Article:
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Hoffmann, R. A wiki for the life sciences where authorship matters. Nature Genetics (2008)

Betamethasone-dixyrazine versus betamethasone-metoclopramide as antiemetic treatment of cisplatin-doxorubicin-induced nausea in ovarian carcinoma patients.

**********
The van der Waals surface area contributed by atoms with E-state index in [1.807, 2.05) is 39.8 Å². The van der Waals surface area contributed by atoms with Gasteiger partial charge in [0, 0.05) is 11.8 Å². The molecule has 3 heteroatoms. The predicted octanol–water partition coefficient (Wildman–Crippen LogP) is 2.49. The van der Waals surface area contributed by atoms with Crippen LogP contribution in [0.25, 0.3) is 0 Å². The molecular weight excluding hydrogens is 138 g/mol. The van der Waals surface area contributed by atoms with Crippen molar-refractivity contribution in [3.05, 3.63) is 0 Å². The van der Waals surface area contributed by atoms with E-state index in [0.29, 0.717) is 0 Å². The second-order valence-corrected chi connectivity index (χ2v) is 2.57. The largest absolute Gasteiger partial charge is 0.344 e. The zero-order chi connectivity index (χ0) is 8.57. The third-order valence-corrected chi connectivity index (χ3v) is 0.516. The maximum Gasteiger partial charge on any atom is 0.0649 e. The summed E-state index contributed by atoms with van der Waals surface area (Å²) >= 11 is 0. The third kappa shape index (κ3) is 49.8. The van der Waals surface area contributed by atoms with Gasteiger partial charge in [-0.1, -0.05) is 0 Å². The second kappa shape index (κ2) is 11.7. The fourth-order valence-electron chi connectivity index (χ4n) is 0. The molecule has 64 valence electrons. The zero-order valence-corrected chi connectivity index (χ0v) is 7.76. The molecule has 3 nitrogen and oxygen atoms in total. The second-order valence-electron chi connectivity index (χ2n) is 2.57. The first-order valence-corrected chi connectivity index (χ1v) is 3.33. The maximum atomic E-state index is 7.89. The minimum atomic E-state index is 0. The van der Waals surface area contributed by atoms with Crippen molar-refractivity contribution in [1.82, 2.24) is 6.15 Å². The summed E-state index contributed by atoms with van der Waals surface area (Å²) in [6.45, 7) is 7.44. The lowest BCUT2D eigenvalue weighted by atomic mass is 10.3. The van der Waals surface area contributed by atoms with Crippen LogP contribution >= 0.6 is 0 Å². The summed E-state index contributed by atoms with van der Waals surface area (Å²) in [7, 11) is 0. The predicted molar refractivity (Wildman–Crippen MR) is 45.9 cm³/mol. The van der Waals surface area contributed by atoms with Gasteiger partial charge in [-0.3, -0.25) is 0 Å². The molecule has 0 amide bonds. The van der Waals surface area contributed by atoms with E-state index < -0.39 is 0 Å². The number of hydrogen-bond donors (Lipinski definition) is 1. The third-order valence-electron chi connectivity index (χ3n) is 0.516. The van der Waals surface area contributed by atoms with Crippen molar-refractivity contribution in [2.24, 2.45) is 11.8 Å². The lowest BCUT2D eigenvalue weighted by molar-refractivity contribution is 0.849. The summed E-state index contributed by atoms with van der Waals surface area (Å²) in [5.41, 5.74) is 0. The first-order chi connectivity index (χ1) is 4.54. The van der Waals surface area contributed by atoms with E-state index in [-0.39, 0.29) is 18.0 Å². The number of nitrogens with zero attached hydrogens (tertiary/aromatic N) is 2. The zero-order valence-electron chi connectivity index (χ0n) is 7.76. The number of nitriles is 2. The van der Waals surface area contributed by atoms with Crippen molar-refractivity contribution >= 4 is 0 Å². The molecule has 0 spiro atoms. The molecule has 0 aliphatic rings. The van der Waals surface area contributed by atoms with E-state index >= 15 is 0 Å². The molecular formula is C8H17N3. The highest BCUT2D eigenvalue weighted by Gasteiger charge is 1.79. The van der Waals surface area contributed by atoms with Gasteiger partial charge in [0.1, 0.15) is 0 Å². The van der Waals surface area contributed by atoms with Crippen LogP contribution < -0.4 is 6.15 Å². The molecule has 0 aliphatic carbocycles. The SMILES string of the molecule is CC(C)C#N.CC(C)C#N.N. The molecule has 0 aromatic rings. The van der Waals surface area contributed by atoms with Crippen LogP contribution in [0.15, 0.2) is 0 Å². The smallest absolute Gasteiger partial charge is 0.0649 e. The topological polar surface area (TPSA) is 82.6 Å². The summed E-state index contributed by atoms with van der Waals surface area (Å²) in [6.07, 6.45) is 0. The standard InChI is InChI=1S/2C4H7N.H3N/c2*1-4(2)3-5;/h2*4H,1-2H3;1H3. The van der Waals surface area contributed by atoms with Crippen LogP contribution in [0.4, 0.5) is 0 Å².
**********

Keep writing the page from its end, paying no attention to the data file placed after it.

In a prospective and randomized pilot study two antiemetic regimens comprising dixyrazine (240 mg) and metoclopramide (10 mg/kg) in high doses and given by continuous i.v. infusion were compared as means of preventing cisplatin-doxorubicin-induced nausead and vomiting. Twenty chemotherapy-naive women with the diagnosis of ovarian carcinoma stages III-IV (FIGO) were included in the study. Medium doses (50 mg/m2) of cisplatin and doxorubicin were used. The antiemetic drugs (the above-mentioned ones plus betamethasone 20 mg, and biperiden 5 mg) were administered by small portable infusion pumps during 24 hours. The effects and adverse reactions were evaluated during the course of chemotherapy and the first week thereafter. Complete protection from nausea during the first 24 hours was achieved in 80% by the metoclopramide cocktail and in 50% by the dixyrazine combination. During days 2-7 there were no significant differences between the two regimens. Vomiting was not satisfactorily prevented by either treatment. Sedation was significantly more common after dixyrazine than after metoclopramide but other recorded side effects were similar for the two antiemetic regimens. Serum concentrations of dixyrazine and metoclopramide were determined.[1]


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